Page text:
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EU Moves To Block Flights From Southern Africa Over Mutant Variant Of COVID-19

BRUSSELS (AP) — A slew of nations moved to stop air travel from southern Africa today, and stocks plunged in Asia and Europe in reaction to news of a new, potentially more transmissible COVID-19 variant.

“The last thing we need is to bring in a new variant that will cause even more problems,” said German Health Minister Jens Spahn.

Within a few days of the discovery of the new variant, it has already impacted on a jittery society that is sensitive to bad COVID-19 news, with deaths around the globe standing at well over five million.

There are fears that the new variant could be even more contagious than the current predominant one and could bypass the effectiveness of the vaccination campaigns.

EU Commission President Ursula von der Leyen said in a statement that she “proposes, in close coordination with the member states, to activate the emergency brake to stop air travel from the southern African region.”

Scientists say the new coronavirus variant detected in South Africa is a concern because of its high number of mutations and rapid spread among young people in Gauteng, the country’s most populous province.

EU Moves To Block Flights From Southern Africa Over Mutant Variant Of COVID-19
People wait to get vaccinated at a shopping mall, in Johannesburg, South Africa, Friday Nov. 26, 2021. Advisers to the World Health Organization are holding a special session Friday to flesh out information about a worrying new variant of the coronavirus that has emerged in South Africa, though its impact on COVID-19 vaccines may not be known for weeks. (AP Photo/Denis Farrell)

“Early indications show this variant may be more transmissable than the delta variant and current vaccines may be less effective against it,” British Health Secretary Sajid Javid told lawmakers. “We must move quickly and at the earliest possible moment,” he said.

Israel, one of the world’s most vaccinated countries, announced Friday that it has detected the country’s first case of the new variant in a traveler who returned from Malawi. The traveler and two other suspected cases have been placed in isolation. It said all three are vaccinated but that it is currently looking into their exact vaccination status.

The new variant immediately infected stock markets around the world. Major indexes fell in Europe and Asia and Dow Jones futures dipped 800 points ahead of the market opening in the U.S.

“Investors are likely to shoot first and ask questions later until more is known,” said Jeffrey Halley of foreign exchange broker Oanda.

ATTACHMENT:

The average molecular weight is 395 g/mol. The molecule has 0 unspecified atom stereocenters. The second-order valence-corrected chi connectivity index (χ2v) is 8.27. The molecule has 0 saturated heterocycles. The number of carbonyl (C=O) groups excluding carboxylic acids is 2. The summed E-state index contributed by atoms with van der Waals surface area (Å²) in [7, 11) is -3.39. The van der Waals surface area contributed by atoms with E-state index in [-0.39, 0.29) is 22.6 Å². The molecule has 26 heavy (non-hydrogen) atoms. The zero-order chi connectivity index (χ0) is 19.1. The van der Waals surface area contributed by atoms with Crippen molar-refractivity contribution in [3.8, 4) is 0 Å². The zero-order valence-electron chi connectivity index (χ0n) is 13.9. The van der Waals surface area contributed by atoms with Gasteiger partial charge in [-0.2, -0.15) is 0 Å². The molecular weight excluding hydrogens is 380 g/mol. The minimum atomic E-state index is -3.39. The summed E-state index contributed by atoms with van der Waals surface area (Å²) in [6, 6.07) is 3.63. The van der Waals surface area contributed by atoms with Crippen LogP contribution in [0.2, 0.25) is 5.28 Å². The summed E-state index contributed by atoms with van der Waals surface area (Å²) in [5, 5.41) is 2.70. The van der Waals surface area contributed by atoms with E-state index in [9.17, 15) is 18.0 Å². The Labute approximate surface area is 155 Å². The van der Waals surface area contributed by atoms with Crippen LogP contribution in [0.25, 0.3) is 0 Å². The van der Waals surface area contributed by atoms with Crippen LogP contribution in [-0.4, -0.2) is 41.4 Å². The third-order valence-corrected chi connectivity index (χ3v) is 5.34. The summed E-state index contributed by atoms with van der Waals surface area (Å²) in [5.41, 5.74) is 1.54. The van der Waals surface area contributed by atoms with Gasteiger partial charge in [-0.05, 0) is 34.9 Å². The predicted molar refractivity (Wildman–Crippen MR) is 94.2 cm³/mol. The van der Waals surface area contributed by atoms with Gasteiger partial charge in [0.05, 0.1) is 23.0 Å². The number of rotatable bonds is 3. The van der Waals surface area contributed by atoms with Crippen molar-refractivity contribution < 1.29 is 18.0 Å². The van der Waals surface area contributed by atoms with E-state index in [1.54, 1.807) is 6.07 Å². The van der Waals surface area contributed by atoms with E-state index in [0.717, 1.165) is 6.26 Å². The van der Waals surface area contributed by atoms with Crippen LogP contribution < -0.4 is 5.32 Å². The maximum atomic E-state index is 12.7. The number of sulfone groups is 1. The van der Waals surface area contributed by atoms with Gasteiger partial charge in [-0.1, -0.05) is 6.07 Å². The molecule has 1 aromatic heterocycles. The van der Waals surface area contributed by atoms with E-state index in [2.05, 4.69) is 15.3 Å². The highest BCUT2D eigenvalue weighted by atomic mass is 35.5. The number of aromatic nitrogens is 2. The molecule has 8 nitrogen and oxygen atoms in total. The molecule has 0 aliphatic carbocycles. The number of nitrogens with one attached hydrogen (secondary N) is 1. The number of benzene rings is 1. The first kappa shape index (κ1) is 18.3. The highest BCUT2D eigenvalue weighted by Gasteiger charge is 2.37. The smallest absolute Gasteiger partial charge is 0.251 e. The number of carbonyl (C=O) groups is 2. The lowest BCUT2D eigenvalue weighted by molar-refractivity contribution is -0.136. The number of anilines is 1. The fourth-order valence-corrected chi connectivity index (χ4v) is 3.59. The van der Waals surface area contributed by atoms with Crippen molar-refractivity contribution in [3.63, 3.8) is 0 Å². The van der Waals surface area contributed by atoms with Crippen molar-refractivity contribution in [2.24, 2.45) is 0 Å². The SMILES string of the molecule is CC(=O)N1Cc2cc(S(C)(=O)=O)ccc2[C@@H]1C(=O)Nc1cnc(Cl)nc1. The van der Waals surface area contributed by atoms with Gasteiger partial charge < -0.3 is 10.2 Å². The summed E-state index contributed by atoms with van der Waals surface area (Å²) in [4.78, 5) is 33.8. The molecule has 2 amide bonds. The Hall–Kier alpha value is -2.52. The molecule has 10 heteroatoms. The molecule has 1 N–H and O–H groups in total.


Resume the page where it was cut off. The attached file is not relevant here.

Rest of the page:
Oil prices plunged, with US. crude off 6.7% at $73.22 per barrel and the international Brent benchmark off 5.6% at $77.64, both unusually large moves for a single day. The pandemic caused oil prices to plunge during the initial outbreak of the pandemic in 2020 because travel restrictions reduced demand for fuel.

Airlines shares were hammered, with Lufthansa off 12.4%, IAG, parent of British Airways and Iberia, off 14.4%, Air France-KLM down 8.9% and easyJet falling 10.9%

The World Health Organization cautioned not to jump to conclusions too fast.

Speaking before the EU announcement, Dr. Michael Ryan, the head of emergencies at the WHO said that “it’s really important that there are no knee-jerk responses.”

“We’ve seen in the past, the minute there’s any kind of mention of any kind of variation and everyone is closing borders and restricting travel. It’s really important that we remain open, and stay focused,” Ryan said.

It quickly fell on deaf ears.

The U.K. announced that it was banning flights from South Africa and five other southern African countries effective at noon on Friday, and that anyone who had recently arrived from those countries would be asked to take a coronavirus test.

Germany said its flight ban could be enacted as soon as Friday night. Spahn said airlines coming back from South Africa will only be able to transport German citizens home, and travelers will need to go into quarantine for 14 days whether they are vaccinated or not.

Germany has seen new record daily case numbers in recent days and passed the mark of 100,000 deaths from COVID-19 on Thursday.

Italy’s health ministry also announced measures to ban entry into Italy of anyone who has been in seven southern African nations — South Africa, Lesotho, Botswana, Zimbabwe, Mozambique, Namibia and Eswatini — in the past 14 days due to the new variant. The Netherlands is planning similar measures.

The Japanese government announced that From Friday, Japanese nationals traveling from Eswatini, Zimbabwe, Namibia, Botswana, South Africa and Lesotho will have to quarantine at government-dedicated accommodation for 10 days and do a COVID test on Day 3, Day 6 and Day 10. Japan has not yet opened up to foreign nationals.

The coronavirus evolves as it spreads and many new variants, including those with worrying mutations, often just die out. Scientists monitor for possible changes that could be more transmissible or deadly, but sorting out whether new variants will have a public health impact can take time.